Tabitha Karanja, the CEO of Keroche Breweries:Resilient at 50
For close to 90 years, no Kenyan dared enter the beer market. It took one woman, TABITHA KARANJA, to jump into the dreaded unfair ground for it to move and she, to take her rightful place in the industry. As she turns 50 today, PETER MUIRURI retraces her footsteps from the village to the helm of Keroche Breweries.
Tabitha Mukami Karanja needs no introduction to Kenyans. When the history of astute businesswomen in the continent is written, her part will occupy a generous segment in the record. Her determination to set up a brewery in a country where one company dominated the sector is well documented.
Today, the iron lady of corporate Kenya turns 50. Tabitha, the CEO of Keroche Breweries looks back at her life that started in the hillsides of Kenton near Kijabe. Here, she took care of her younger siblings — five other girls and four boys. After all, she was the first born and could not escape the treacherous bog that was village life.
“I did everything a first born girl is expected to do such as cooking for the family, fetching firewood and water, unless of course, it rained and the water tank got full,” she says.
Little did she know that the humbling chores would one day come in handy as she set out to establish the only indigenous, fully fledged brewery in the region. Tabitha may be the boss, but the power that comes with such a position has not gone to her head.
Her down to earth disposition is evident as she takes us on a brief tour of the company, clad in a white overcoat synonymous with factory workers. Her easy-going nature and charming smile disarm even the stonehearted. At one moment, she stops in the compound to talk to a casual worker cleaning some section of the exterior wall. Next, she is helping a machine operator remove some faulty bottles from the conveyor belt.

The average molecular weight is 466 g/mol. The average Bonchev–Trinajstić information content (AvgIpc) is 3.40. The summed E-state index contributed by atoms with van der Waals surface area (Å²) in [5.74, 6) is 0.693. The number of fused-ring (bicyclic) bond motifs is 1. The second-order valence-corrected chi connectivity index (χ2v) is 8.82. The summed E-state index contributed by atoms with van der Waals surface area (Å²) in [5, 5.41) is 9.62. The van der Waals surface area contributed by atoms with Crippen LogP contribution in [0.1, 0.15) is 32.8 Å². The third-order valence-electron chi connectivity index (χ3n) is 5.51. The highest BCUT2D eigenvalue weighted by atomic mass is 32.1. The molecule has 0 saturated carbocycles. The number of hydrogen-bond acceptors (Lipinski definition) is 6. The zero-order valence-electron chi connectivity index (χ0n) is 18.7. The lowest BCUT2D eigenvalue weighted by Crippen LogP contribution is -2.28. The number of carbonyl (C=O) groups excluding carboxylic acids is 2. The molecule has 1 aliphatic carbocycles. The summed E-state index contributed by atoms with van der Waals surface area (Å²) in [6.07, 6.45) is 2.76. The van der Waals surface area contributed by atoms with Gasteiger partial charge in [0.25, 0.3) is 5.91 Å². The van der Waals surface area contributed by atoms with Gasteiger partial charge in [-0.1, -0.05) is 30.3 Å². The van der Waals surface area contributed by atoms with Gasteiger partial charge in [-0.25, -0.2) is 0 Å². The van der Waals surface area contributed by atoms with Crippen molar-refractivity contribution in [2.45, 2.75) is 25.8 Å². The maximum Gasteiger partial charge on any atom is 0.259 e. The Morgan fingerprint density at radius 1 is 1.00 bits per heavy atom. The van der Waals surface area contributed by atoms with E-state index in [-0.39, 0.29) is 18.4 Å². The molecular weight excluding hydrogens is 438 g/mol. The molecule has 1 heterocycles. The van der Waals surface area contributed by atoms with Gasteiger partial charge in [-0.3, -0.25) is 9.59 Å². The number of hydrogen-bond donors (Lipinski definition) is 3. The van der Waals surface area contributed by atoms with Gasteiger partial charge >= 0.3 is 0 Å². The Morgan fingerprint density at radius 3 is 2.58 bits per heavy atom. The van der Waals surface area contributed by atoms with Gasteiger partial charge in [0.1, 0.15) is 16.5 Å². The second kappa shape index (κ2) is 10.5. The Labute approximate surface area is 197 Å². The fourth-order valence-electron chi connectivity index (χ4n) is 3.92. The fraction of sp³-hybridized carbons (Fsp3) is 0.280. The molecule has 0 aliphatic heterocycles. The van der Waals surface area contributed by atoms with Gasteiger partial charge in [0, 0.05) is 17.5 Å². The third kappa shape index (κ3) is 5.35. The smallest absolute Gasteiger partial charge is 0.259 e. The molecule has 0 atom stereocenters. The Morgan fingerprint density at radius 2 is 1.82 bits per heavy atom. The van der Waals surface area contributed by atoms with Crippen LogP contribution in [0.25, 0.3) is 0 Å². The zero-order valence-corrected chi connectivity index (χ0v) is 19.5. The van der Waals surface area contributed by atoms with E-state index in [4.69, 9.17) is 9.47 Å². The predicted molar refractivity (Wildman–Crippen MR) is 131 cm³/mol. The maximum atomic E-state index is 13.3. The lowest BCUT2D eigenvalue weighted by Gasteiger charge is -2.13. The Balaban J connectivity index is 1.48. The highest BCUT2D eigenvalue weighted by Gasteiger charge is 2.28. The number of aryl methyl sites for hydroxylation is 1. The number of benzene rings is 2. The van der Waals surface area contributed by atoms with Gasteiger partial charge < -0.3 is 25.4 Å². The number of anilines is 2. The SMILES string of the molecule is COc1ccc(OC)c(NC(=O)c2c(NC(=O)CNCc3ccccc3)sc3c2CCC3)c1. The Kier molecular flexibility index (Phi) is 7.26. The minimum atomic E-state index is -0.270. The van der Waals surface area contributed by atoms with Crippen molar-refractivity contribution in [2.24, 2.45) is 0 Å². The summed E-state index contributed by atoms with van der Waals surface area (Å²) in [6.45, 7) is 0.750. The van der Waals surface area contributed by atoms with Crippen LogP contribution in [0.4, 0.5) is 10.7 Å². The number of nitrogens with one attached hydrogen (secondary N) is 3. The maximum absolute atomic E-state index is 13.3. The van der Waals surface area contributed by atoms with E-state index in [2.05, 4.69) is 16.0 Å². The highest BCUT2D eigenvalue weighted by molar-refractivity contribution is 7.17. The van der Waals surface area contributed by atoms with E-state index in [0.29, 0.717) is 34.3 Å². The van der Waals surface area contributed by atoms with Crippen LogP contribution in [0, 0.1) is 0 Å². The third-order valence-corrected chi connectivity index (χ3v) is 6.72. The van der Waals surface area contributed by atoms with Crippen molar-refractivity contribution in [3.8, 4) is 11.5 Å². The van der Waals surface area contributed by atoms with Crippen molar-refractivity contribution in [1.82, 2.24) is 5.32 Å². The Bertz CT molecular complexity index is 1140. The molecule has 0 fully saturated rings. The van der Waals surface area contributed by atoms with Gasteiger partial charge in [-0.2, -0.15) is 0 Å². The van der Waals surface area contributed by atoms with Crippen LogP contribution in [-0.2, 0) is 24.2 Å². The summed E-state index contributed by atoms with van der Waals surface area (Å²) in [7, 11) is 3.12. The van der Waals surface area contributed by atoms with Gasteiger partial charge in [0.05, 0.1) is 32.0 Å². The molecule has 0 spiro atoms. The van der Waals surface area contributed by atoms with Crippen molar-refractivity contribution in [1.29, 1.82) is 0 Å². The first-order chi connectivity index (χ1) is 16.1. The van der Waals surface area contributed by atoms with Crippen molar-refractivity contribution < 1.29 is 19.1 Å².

he current expansion project will see the company raise its market share that currently stands at five per cent to 20 per cent. The factory will have a capacity to produce 600,000 beer bottles daily from the current 60,000.
“We are not there yet. It is a work in progress,” she quips. While many have given her accolades due to her courageous stand to face up to a giant, Tabitha says taking on the largest beer manufacturer in the region head on was not her prime mission.
“We just saw a market that needed another player,” she says. However, the market she chose would not only cost her the family resources, but also turned her personal life upside down.
Ed’s note: Read her whole story